Poker Shrink Vol. 61: Conscientiousness
The personality trait that covers organization, discipline, deliberation, and carefulness is called conscientiousness. Often the simple comparison is made between someone who keeps a neat, well-ordered home and someone who is messy and scattered. There is nothing wrong with that example, but conscientiousness is a trait that begs us to look at the extremes.
What do you see when you see a messy house with clothes on the floor and dishes in the sink? If you think and see lazy, disorganized, or even less intelligent then you probably see a neat home as signs of industriousness, organization, and intelligence.
OK, what about a house where all the furniture has plastic covers? The books on the shelf are all in a perfect row (and probably color coordinated). The floors are washed, waxed, and polished every day and the bed sheets are starched and pressed. A bit much for you? That is the problem with extremes.
There is one more example to consider before we get to poker. How many of us know or have heard about accountants who do amazing work with the books at work but never balance their own checkbook at home? Consistency is not something we should assume when it comes to conscientiousness. Often — in fact very often — people show widely different levels of these traits between work and home. Or between work and hobby, or family and business. Balance is very important when talking about conscientiousness.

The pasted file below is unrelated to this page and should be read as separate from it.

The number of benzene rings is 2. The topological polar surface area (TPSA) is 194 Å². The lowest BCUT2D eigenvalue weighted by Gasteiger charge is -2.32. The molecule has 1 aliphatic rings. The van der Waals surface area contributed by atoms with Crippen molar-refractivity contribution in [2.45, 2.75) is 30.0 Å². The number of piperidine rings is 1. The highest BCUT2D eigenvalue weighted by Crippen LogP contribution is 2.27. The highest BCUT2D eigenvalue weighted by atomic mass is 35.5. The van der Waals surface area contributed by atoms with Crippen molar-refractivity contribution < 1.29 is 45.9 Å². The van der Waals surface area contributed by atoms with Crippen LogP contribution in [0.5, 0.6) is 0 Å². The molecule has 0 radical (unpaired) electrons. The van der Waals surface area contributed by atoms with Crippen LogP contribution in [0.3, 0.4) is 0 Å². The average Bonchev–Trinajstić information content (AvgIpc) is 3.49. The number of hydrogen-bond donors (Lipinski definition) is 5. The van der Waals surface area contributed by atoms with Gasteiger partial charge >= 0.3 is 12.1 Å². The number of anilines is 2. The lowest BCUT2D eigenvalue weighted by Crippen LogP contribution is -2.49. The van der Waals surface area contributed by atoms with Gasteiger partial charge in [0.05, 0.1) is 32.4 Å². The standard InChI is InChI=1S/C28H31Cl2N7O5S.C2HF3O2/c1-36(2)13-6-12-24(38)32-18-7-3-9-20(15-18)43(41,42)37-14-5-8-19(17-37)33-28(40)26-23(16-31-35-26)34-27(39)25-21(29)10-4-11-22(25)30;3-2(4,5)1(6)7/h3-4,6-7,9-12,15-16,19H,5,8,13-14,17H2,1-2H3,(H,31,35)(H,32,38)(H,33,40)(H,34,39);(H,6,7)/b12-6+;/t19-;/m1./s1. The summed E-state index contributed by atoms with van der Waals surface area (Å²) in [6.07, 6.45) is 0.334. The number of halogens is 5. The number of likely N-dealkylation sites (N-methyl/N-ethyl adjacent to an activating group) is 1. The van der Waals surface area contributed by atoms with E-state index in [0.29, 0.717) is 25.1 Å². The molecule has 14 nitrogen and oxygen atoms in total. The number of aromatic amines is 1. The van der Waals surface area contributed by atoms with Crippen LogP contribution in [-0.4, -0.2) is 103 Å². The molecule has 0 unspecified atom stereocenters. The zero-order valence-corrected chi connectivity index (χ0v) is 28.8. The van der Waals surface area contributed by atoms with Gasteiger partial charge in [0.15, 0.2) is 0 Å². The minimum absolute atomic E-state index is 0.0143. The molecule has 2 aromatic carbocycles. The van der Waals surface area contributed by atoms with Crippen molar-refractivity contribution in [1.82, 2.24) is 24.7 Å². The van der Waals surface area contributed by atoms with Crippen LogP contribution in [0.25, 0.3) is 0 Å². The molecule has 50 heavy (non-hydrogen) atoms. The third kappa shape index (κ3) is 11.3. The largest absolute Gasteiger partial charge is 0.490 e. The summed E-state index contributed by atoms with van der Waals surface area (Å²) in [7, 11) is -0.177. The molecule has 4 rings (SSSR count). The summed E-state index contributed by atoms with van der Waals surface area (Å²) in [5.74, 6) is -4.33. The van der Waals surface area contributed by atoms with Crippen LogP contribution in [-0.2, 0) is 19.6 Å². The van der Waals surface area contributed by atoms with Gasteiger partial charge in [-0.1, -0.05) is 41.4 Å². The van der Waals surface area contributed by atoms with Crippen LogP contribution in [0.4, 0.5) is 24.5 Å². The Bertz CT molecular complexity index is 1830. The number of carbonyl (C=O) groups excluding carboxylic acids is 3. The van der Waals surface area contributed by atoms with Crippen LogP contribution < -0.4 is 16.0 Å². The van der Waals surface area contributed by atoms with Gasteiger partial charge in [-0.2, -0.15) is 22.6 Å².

Balance is equally important when talking about the various traits of conscientiousness and poker.
We tend to think of self-discipline, thoroughness, and deliberation as positive qualities. Most of the time they are, but nearly anything taken to the extreme becomes a potential liability. Let’s take the deliberate, math-based poker player. He knows the odds. He has taken the time to meticulously learn all of the math and is able to calculate pot odds in an instant. But he has gone too far and become a math perfectionist at the table. So a good poker player will know that he is going to lay his hand down to an all-in bet, but if you give this player 2-to-1 odds he will make the call every time. He can’t help it; he is controlled by his math discipline. I had this exact player in my home game for years. I always lost more pots to him than I won, but I also always won more chips than I lost.
Let’s look at an example of the other extreme of conscientiousness. A player who is less motivated and less goal-oriented. He isn’t lazy, just a bit too laid back. He misses reads; he is having a good time at the table. But when the big hand comes up, he is lacking information he could have collected and he has also given out information he should have kept to himself. An easy read, who doesn’t know where he is in the hand.
Now, as with all of these poker traits we have reviewed, most of us do not come in at the extremes. We mostly are near the center of the scale and we have tried as we built our game to accumulate more good traits and eliminate the bad ones. Let me suggest that knowing your tendencies can be very important, particularly in long tournaments. Put simply, if you are prone to being too tight, too meticulous, or too loose and too casual, that is where your game will tend to creep when you are tired after playing long hours.
We are creatures of habit and although we are capable of modifying our behavior, we do carry with us the tendencies that we were born with. So, that old caveat to know thyself will often assist you in staying on course in the middle of the long poker road, instead of crashing and burning off the steep cliffs at the edge.